Has any one ever noticed that if you are sad people are there for you, care, and worry, but if you have clinical bi-polar depression, (as opposed to physical depression, which is caused by what one might be going through and can be over come) which is not something you can get rid of, people think and act as though it is a joke.

I have experienced peoples reactions first hand, having been diagnosed with cbp depression, as a result of having this my depression can affect me in “waves,” and as of most recently my fiancee was not understanding the severity of which my depression can get out of nowhere. Last year for instance I was so depressed, more than I had experienced in the past and I didn’t know how to go about coping with it(I choose not to take medication for my condition because rather learn about it than be on a script the rest of my life, being it doesn’t go away as I said physical depression does), anyway, I blacked out and took an hour and a half walk before I realized my mind set was to jump off a cliff, which I did not want to do at all. It was by far the scariest thing to know I didn’t have control over my own self because of my depression, but now I know to open up to someone if I start feeling close to how I did just before that happened. Well, anyway, my fiancee is not very good with “comforting” people, especially not me, he starts to feel bad and gets mad that he cannot help me, understandable but because he had heard about my depression many times before and he didn’t know how to help he avoided helping me and talking to me about it. When I made him listen to me he explained he didn’t realize it was so serious and apologized for not just being there for me as I had asked.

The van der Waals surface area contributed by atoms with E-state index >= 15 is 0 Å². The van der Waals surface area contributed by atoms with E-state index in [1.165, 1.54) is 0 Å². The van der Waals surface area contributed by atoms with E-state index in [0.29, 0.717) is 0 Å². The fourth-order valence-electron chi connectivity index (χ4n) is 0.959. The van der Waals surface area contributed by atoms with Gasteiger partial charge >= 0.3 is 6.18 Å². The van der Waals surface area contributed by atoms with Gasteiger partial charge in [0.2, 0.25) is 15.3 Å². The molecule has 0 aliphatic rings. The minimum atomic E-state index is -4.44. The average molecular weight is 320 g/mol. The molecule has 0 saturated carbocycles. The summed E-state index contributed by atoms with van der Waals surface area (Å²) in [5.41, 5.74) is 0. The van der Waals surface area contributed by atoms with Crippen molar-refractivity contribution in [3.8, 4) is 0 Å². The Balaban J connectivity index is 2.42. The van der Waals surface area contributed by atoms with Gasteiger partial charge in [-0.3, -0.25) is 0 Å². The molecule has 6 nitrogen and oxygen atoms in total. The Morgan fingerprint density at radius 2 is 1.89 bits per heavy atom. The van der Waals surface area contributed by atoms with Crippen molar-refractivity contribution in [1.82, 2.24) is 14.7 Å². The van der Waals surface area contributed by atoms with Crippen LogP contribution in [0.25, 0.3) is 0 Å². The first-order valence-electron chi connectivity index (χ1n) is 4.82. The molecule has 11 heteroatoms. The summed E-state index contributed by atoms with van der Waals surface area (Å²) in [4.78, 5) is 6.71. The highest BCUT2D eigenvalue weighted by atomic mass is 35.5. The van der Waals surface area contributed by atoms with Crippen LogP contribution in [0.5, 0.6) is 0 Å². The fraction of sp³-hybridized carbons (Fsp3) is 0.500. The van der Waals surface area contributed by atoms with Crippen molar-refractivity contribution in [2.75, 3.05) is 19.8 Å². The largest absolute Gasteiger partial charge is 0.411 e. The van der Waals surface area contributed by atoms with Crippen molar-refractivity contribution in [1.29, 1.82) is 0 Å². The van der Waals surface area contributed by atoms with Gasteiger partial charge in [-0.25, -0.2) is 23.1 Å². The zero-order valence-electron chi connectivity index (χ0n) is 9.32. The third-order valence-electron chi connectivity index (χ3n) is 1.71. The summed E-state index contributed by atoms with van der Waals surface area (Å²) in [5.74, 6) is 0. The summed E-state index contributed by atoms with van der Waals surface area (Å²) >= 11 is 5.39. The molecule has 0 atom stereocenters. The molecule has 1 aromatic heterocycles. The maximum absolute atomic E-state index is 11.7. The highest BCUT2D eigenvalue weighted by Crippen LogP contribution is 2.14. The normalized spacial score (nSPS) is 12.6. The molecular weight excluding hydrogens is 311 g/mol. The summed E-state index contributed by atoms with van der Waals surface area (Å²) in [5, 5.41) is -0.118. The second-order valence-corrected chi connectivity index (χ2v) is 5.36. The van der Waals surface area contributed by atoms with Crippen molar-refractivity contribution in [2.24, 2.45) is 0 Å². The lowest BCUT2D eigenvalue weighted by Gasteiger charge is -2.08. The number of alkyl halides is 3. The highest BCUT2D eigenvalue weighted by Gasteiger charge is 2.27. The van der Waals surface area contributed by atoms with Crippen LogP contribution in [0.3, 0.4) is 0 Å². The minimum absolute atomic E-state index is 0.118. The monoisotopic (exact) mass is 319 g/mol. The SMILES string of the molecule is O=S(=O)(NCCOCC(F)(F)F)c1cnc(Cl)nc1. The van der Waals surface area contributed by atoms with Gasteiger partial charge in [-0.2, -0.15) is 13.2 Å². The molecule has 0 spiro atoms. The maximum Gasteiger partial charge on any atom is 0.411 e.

But it has been making me think, he isn’t the only person close to me to not realize how bad it can get. My dad who was there for the diagnosis has told me time and time again to get over it and stop making excuses, my grandmother has said to “look myself in the mirror and tell myself to get over it.”
So I want to know, why is it so looked over and treated as a self-guilt symptom, or taken as a joke all together?

“Abort it and try again”

Let's go have some pancakes.

Screen Shot 2014-08-20 at 8.52.08 PM

“Abort it and try again.”

Was this nasty comment made by a faceless internet troll? No. Immature teenage kid? No. This twitter gem comes from Oxford scholar Richard Dawkins in response to a woman pondering today whether or not she would continue a pregnancy if she learned the fetus had Down syndrome.

When I logged in to twitter to see how this great mind had responded to the ensuing backlash, I was hoping to see a well thought out, albeit misguided rebuttal. I was surprised to find this:

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This is supposed to be one of the most intelligent voices of our time, and a champion for critical thinking and evidence-based logic. His defense is “everybody does it.”